The Congressional response, you know, we have bills sitting there right now in the self-drive act. And it’s expected there should be some type of activity on that this year. I expect it to be baby steps because we have to wait for the technology to catch up, but it’s an exciting time from the regulatory standpoint.
Joe Raczynski: Wow. Okay. That’s helpful to know. Lastly, what can law firms do to prepare to better serve their clients in this space? Do you see this mainly as a cyber security issue? Is this also an IP issue, or just a safety issue?
Neal Walters: Well, there’s no question that we’re ultimately gonna see a substantial cyber security issue. That is probably the biggest threat to connectivity in implementing it with motor vehicles. I’d like to think of what could be monetized in the short term versus a plethora of needs down the road when autonomy is more prevalent. Right now, I think the most imminent legal needs will be in the IP space. As companies start to compete and develop these new technologies, the patent space is going to be very active. I know we’ve done some research there to understand who’s most prevalent with things like artificial intelligence and the interface issues.
Believe it or not, real estate lawyers are also starting to take a big interest in this. I spoke to a group a couple of weeks ago with, if you’re building a new building, do you have to structure it differently? What will be your emphasis on parking, because parking isn’t gonna be as prevalent in 10 years. Access point for deliveries, and things like that. And then finally, I’m a litigator. I think that as we see the transition from level two vehicles that are presently here, to level three, I think litigators and experts have already been addressing more complex technology questions that impact their product liability cases. There may be a couple of additional things on your checklist with reconstruction experts that you’ll have to consider when it comes to how computers and telematics are impacting things.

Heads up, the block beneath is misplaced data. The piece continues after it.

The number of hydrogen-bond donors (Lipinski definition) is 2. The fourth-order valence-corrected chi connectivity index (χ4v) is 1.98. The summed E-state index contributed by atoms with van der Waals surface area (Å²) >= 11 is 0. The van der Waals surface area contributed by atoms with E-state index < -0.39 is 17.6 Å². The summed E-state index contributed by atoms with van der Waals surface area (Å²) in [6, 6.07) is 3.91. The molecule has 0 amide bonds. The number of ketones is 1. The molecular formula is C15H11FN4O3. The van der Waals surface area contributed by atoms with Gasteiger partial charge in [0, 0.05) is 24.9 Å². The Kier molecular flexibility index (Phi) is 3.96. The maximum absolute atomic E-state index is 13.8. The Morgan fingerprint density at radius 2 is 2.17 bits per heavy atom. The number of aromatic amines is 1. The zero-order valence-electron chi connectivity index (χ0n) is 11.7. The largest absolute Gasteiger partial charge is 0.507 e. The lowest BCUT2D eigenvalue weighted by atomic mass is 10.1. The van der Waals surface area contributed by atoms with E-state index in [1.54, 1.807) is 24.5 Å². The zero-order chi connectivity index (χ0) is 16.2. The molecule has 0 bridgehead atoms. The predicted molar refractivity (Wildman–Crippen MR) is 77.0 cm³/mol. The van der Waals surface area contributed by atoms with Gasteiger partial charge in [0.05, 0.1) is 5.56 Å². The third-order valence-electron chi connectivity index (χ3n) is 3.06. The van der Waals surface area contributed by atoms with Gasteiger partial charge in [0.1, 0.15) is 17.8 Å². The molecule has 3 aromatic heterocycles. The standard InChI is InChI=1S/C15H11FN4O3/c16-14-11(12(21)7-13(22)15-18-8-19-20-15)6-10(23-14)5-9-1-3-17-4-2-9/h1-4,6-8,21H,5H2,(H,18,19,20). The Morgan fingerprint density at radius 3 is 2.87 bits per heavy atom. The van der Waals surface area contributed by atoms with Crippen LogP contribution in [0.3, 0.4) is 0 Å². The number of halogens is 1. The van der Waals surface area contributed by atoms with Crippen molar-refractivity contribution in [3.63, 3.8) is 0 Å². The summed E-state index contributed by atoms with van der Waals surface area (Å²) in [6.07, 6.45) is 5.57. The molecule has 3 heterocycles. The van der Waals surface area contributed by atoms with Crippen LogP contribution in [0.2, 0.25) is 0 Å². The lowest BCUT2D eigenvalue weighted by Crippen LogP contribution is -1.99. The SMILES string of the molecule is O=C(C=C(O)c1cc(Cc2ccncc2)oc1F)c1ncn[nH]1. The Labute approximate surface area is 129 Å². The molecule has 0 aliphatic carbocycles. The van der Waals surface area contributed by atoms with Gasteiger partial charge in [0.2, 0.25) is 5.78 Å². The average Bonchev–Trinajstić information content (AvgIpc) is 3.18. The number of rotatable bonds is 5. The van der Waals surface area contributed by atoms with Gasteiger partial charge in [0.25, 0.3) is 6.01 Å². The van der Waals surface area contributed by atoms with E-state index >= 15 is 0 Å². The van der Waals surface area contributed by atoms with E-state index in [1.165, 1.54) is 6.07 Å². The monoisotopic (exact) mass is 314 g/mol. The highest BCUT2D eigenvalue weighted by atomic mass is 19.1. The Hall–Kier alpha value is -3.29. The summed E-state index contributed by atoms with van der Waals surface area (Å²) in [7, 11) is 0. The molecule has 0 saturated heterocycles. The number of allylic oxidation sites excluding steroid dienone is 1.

Joe Raczynski: It seems like it’s gonna touch almost every single practice area in some way, or most at least.
Neal Walters: No question.
Joe Raczynski: This has been fun. Thank you so much for sharing all of your wisdom and expertise here today. I look forward to engaging with more conversations in the future.
Neal Walters: Joe, it’s been my pleasure. Thanks for having me today.
And thank you for listening to The Legal Executive Institute podcast. For more podcasts, go to our website, at www.legalexecutiveinstitute.com.